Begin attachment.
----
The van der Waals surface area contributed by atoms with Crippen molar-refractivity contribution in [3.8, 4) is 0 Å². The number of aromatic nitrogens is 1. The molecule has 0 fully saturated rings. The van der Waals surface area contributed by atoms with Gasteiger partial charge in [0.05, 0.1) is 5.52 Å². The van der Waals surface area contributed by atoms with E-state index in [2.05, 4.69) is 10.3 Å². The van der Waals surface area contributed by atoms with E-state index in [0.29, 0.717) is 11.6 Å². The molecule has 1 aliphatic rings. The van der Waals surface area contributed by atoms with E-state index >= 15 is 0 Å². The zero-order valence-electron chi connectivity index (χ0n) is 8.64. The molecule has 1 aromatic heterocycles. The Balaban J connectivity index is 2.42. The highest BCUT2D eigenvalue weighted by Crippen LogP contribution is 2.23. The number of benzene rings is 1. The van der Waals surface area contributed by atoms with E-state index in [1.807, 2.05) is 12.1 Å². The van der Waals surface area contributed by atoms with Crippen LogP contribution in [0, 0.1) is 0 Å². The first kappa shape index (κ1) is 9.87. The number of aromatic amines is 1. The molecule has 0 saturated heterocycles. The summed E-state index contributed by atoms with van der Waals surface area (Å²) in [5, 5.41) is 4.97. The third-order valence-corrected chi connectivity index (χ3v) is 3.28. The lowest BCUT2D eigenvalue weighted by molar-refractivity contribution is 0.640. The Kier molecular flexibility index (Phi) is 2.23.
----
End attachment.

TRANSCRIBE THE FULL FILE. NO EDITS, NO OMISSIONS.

The van der Waals surface area contributed by atoms with Crippen molar-refractivity contribution in [3.8, 4) is 0 Å². The number of aromatic nitrogens is 1. The molecule has 0 fully saturated rings. The van der Waals surface area contributed by atoms with Gasteiger partial charge in [0.05, 0.1) is 5.52 Å². The van der Waals surface area contributed by atoms with E-state index in [2.05, 4.69) is 10.3 Å². The van der Waals surface area contributed by atoms with E-state index in [0.29, 0.717) is 11.6 Å². The molecule has 1 aliphatic rings. The van der Waals surface area contributed by atoms with E-state index >= 15 is 0 Å². The zero-order valence-electron chi connectivity index (χ0n) is 8.64. The molecule has 1 aromatic heterocycles. The Balaban J connectivity index is 2.42. The highest BCUT2D eigenvalue weighted by Crippen LogP contribution is 2.23. The number of benzene rings is 1. The van der Waals surface area contributed by atoms with E-state index in [1.807, 2.05) is 12.1 Å². The van der Waals surface area contributed by atoms with Crippen LogP contribution in [0, 0.1) is 0 Å². The first kappa shape index (κ1) is 9.87. The number of aromatic amines is 1. The molecule has 0 saturated heterocycles. The summed E-state index contributed by atoms with van der Waals surface area (Å²) in [5, 5.41) is 4.97. The third-order valence-corrected chi connectivity index (χ3v) is 3.28. The lowest BCUT2D eigenvalue weighted by molar-refractivity contribution is 0.640. The Kier molecular flexibility index (Phi) is 2.23.